AofA People: Richard Cabut – writer, playwright and musician

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Richard Cabut is a writer, playwright and musician. He has written for the Guardian, the Telegraph, NME and Zig Zag under the pseudonym Richard North.


I have just turned 63 – late March, Aries.

Where do you live?

Sunny southeast London, Honor Oak Park, SE23 – near Forest Hill, Lewisham, a walk away from Peckham Rye – where Blake saw the angels: ‘A tree filled with angels, bright angelic wings bespangling every bough like stars.’ Southeast London does that to you.

What do you do?

I’m a writer. My current published work is called Disorderly Magic and Other Disturbances – a pop meditation on speed, delirium, rapid transits, hauntings, and conjuring the future, etc. My forthcoming book is a new extended version of my last novel Looking for a Kiss, described by a journo, as ‘a post-punk classic’. I’ve also brought out other books, written plays, worked as a journalist for the BBC and other establishments and organisations, and as freelancer, starting with the NME in 1982, pen name Richard North.

Tell us what it’s like to be your age?

You tend to grow into yourself over the years, into what and who you’re meant to be (for better or worse) – the vaunted character arc, which is the most important part of any story by far. This takes a little, um, with luck…  self-insight, willing, wisdom – which, in the end, is, I suppose, really about trying to understand the complicated sense of arrangement between what drives a person and the depth and nature of one’s sincerity – and that comes eventually by listening to your deepest self. Right?

What do you have now that you didn’t have at 25?

Children. A Luton Town season ticket. A bicycle or two. Temperance. Property. Apprehension anxiety grasp grip mastery perception discernment appreciation interpretation cognizance ken conception assimilation absorption knowledge awareness familiarity with acquaintance with skill in expertise in compassion sympathy pity empathy. Even more wisdom.

What about sex?

I’m generally up for it. Everyone says that, right?

And relationships?

Long-term partner, if that’s what you mean?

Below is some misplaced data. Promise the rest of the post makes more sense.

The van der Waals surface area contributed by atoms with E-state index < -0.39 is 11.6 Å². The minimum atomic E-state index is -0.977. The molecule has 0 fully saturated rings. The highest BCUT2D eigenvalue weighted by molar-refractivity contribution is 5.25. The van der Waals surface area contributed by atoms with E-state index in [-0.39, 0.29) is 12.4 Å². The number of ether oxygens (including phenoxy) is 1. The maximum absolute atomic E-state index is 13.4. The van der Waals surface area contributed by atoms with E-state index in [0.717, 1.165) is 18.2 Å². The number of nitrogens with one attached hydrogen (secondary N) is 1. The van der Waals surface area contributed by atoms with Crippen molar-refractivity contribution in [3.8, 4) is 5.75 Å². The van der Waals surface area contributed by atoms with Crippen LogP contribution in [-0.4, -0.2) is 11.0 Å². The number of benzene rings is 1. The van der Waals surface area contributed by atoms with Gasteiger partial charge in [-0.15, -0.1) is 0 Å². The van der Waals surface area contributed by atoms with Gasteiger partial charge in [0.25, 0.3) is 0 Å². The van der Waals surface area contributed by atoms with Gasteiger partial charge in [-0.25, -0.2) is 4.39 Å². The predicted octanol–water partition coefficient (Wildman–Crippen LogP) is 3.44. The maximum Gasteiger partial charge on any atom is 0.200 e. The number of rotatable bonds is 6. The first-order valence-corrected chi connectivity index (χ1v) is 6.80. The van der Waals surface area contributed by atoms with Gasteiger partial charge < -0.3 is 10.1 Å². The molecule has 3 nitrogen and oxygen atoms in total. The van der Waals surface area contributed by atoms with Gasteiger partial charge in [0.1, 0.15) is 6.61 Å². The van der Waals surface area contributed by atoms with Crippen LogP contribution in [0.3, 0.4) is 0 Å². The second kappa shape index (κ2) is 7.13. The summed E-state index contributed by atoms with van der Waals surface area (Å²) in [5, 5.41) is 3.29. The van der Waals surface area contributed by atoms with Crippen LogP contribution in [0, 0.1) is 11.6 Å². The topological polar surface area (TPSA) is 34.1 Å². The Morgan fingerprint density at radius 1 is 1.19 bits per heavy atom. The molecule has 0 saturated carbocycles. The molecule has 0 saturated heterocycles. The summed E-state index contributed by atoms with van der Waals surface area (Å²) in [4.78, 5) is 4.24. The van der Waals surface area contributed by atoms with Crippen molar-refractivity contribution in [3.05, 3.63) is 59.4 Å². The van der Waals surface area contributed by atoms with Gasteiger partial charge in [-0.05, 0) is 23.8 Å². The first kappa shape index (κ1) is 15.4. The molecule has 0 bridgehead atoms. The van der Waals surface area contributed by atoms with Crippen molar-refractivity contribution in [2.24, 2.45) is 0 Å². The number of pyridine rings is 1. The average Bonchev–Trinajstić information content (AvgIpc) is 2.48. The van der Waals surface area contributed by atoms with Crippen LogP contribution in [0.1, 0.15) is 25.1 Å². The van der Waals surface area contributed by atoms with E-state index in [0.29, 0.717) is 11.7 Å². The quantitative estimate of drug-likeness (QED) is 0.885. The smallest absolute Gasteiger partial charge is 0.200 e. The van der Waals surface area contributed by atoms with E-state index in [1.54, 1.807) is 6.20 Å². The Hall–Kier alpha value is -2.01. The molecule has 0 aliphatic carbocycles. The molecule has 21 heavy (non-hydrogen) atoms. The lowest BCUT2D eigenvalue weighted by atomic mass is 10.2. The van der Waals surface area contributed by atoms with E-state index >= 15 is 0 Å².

How free do you feel?

Pretty free. Which is better than pretty vacant, right? I have responsibilities, but they’re those I’ve chosen, largely – including those to myself. I haven’t worked in an office or 9-5 ever since I wangled a redundancy pay-off from the BBC years ago – one of the best days of my life, I think. I’m artistically, philosophically etc quite loose, I suppose.

What are you proud of?

Keeping on good hugging terms with most of my ghosts and familiars.

What keeps you inspired?

The thought that a person’s orbit isn’t a straight line, and that it curves and dips sometimes and rises at others, that your arc can be some sort of amorphous, unlimited, unstructured stream with ambient undercurrents of impact – disorienting but always in motion.

When are you happiest?

I’m more of a melancholic with a bad attitude. The futility of it all tickles my fancy though.

And where does your creativity go?

Breathing. Books, plays, poems, music, journalism. Putting on my shoes in the morning or afternoon, sometimes – some days, not at all. Looking in the mirror. Talking to myself, others, too. Pretending. Sighing.

What’s your philosophy of living?

I think the blind universe, which runs on pure chance and loaded dice, doesn’t give a shit, and nothing but nothing will exist until you yourself create it.

And dying?

At arm’s length atm.

Are you still dreaming?

Well, actually, poetry is a kind of dreaming – it has similar energy, it possesses yet often confounds complete recognition or stability – it and we can drift or glide. As they say, all poetry/ dreaming is a beautiful attempt to be what could/should/would.

What was a recent outrageous action of yours?

Walking wickedly. Talking trickily. Or vice versa.

More info:

Disorderly Magic and Other Disturbances

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